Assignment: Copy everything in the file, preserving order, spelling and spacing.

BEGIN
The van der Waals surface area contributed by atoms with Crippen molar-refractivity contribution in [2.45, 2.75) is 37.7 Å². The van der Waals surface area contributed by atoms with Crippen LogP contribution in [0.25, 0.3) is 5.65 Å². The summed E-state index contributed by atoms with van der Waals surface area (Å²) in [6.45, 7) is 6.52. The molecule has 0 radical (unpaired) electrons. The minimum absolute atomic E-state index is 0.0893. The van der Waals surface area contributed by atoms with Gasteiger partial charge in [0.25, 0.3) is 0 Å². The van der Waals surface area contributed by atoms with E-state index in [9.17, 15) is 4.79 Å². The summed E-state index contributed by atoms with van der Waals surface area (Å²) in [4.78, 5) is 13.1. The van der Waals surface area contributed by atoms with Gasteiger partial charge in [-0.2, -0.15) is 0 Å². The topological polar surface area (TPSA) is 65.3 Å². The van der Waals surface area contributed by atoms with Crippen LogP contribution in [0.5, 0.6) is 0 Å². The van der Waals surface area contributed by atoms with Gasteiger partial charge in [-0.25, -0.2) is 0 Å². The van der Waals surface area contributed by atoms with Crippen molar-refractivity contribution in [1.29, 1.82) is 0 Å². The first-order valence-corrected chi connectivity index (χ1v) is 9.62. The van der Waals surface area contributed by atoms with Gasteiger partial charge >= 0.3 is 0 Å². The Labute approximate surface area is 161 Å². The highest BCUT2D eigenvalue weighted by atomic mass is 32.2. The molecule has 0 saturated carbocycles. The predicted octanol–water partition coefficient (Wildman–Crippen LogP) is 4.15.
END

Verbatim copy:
The van der Waals surface area contributed by atoms with Crippen molar-refractivity contribution in [2.45, 2.75) is 37.7 Å². The van der Waals surface area contributed by atoms with Crippen LogP contribution in [0.25, 0.3) is 5.65 Å². The summed E-state index contributed by atoms with van der Waals surface area (Å²) in [6.45, 7) is 6.52. The molecule has 0 radical (unpaired) electrons. The minimum absolute atomic E-state index is 0.0893. The van der Waals surface area contributed by atoms with Gasteiger partial charge in [0.25, 0.3) is 0 Å². The van der Waals surface area contributed by atoms with E-state index in [9.17, 15) is 4.79 Å². The summed E-state index contributed by atoms with van der Waals surface area (Å²) in [4.78, 5) is 13.1. The van der Waals surface area contributed by atoms with Gasteiger partial charge in [-0.2, -0.15) is 0 Å². The topological polar surface area (TPSA) is 65.3 Å². The van der Waals surface area contributed by atoms with Crippen LogP contribution in [0.5, 0.6) is 0 Å². The van der Waals surface area contributed by atoms with Gasteiger partial charge in [-0.25, -0.2) is 0 Å². The van der Waals surface area contributed by atoms with Crippen molar-refractivity contribution in [1.29, 1.82) is 0 Å². The first-order valence-corrected chi connectivity index (χ1v) is 9.62. The van der Waals surface area contributed by atoms with Gasteiger partial charge >= 0.3 is 0 Å². The Labute approximate surface area is 161 Å². The highest BCUT2D eigenvalue weighted by atomic mass is 32.2. The molecule has 0 saturated carbocycles. The predicted octanol–water partition coefficient (Wildman–Crippen LogP) is 4.15.